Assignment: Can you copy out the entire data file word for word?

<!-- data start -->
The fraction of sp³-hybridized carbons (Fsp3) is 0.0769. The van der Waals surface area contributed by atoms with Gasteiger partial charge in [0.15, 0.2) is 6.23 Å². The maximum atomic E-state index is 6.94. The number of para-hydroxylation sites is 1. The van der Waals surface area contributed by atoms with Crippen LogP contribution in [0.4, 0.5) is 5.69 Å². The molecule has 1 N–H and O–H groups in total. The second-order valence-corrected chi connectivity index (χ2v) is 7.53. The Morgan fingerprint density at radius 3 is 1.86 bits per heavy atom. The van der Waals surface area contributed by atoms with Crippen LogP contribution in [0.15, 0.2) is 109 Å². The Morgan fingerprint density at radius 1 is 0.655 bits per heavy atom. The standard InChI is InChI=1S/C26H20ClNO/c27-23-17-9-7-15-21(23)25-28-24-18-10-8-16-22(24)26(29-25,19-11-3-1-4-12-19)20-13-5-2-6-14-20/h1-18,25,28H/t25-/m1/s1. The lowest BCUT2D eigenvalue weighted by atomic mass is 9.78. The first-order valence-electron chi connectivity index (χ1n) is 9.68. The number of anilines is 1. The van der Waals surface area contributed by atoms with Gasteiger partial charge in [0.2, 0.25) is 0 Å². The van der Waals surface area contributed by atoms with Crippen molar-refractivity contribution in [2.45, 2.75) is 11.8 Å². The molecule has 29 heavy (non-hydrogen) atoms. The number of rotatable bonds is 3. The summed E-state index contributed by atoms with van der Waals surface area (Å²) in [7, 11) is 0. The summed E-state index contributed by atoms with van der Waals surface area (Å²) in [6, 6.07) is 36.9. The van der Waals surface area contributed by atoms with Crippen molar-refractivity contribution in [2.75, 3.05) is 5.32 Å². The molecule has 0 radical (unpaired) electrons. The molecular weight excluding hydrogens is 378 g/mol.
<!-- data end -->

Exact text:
The fraction of sp³-hybridized carbons (Fsp3) is 0.0769. The van der Waals surface area contributed by atoms with Gasteiger partial charge in [0.15, 0.2) is 6.23 Å². The maximum atomic E-state index is 6.94. The number of para-hydroxylation sites is 1. The van der Waals surface area contributed by atoms with Crippen LogP contribution in [0.4, 0.5) is 5.69 Å². The molecule has 1 N–H and O–H groups in total. The second-order valence-corrected chi connectivity index (χ2v) is 7.53. The Morgan fingerprint density at radius 3 is 1.86 bits per heavy atom. The van der Waals surface area contributed by atoms with Crippen LogP contribution in [0.15, 0.2) is 109 Å². The Morgan fingerprint density at radius 1 is 0.655 bits per heavy atom. The standard InChI is InChI=1S/C26H20ClNO/c27-23-17-9-7-15-21(23)25-28-24-18-10-8-16-22(24)26(29-25,19-11-3-1-4-12-19)20-13-5-2-6-14-20/h1-18,25,28H/t25-/m1/s1. The lowest BCUT2D eigenvalue weighted by atomic mass is 9.78. The first-order valence-electron chi connectivity index (χ1n) is 9.68. The number of anilines is 1. The van der Waals surface area contributed by atoms with Gasteiger partial charge in [0.2, 0.25) is 0 Å². The van der Waals surface area contributed by atoms with Crippen molar-refractivity contribution in [2.45, 2.75) is 11.8 Å². The molecule has 29 heavy (non-hydrogen) atoms. The number of rotatable bonds is 3. The summed E-state index contributed by atoms with van der Waals surface area (Å²) in [7, 11) is 0. The summed E-state index contributed by atoms with van der Waals surface area (Å²) in [6, 6.07) is 36.9. The van der Waals surface area contributed by atoms with Crippen molar-refractivity contribution in [2.75, 3.05) is 5.32 Å². The molecule has 0 radical (unpaired) electrons. The molecular weight excluding hydrogens is 378 g/mol.